Doing chores for your family is a form of child labor, so not all child labor is actually bad, says an article in The Guardian, published on Friday in a section sponsored by the Bill and Melinda Gates Foundation.
The provocative piece was penned by Elizabeth Sibale, a Malawi-born woman working for the international consultancy firm Palladium. In it she touts her childhood experience doing hard work for her family – carrying water, preparing food and babysitting her younger sister – as an example of work that helped her acquire skills vital for adult life and to build character.
“Where do you draw the line between what is internationally deemed a crime and a natural process of transferring skills?”Sibale wrote. “With the exception of large organisations putting children to work, local context is everything.”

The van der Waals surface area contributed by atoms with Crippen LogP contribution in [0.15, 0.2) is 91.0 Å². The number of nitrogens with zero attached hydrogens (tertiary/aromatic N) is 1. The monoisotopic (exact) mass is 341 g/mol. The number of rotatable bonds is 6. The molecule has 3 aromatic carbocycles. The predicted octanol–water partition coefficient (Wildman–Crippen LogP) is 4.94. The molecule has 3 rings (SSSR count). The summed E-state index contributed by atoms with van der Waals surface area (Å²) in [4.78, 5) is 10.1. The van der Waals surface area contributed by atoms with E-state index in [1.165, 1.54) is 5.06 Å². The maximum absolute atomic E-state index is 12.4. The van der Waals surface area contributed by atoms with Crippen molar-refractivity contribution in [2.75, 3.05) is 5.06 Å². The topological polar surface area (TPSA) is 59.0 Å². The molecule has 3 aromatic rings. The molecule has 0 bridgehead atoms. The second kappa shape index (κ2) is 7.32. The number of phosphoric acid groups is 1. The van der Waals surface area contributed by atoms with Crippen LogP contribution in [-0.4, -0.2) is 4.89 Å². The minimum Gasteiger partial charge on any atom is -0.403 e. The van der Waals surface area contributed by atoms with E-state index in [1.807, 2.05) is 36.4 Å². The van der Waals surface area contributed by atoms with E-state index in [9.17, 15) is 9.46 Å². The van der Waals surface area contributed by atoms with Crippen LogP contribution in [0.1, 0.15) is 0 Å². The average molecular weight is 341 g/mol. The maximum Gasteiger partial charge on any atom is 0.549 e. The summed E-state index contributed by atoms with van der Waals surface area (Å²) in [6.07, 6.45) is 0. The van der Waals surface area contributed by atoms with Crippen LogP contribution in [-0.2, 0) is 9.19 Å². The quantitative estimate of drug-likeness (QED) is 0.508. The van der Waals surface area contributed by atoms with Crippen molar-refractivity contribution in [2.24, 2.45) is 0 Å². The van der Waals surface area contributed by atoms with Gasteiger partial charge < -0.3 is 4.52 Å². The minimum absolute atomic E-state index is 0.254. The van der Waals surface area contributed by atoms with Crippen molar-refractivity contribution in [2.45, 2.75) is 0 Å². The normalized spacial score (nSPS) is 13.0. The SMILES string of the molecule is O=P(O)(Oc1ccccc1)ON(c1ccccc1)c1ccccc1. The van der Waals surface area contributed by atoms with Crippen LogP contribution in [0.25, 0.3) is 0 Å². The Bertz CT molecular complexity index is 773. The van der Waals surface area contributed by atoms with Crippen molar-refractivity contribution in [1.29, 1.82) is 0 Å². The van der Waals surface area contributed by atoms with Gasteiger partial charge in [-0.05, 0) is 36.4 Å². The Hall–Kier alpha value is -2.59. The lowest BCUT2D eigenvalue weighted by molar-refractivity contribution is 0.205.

Today, contrary to popular belief, most child labourers are employed by their parents rather than in manufacturing or the formal economy.
The opinion piece was apparently built on discussions at a seminar held last month by Palladium. The point that cultures have different norms on what work should be considered appropriate for a child is hardly debatable.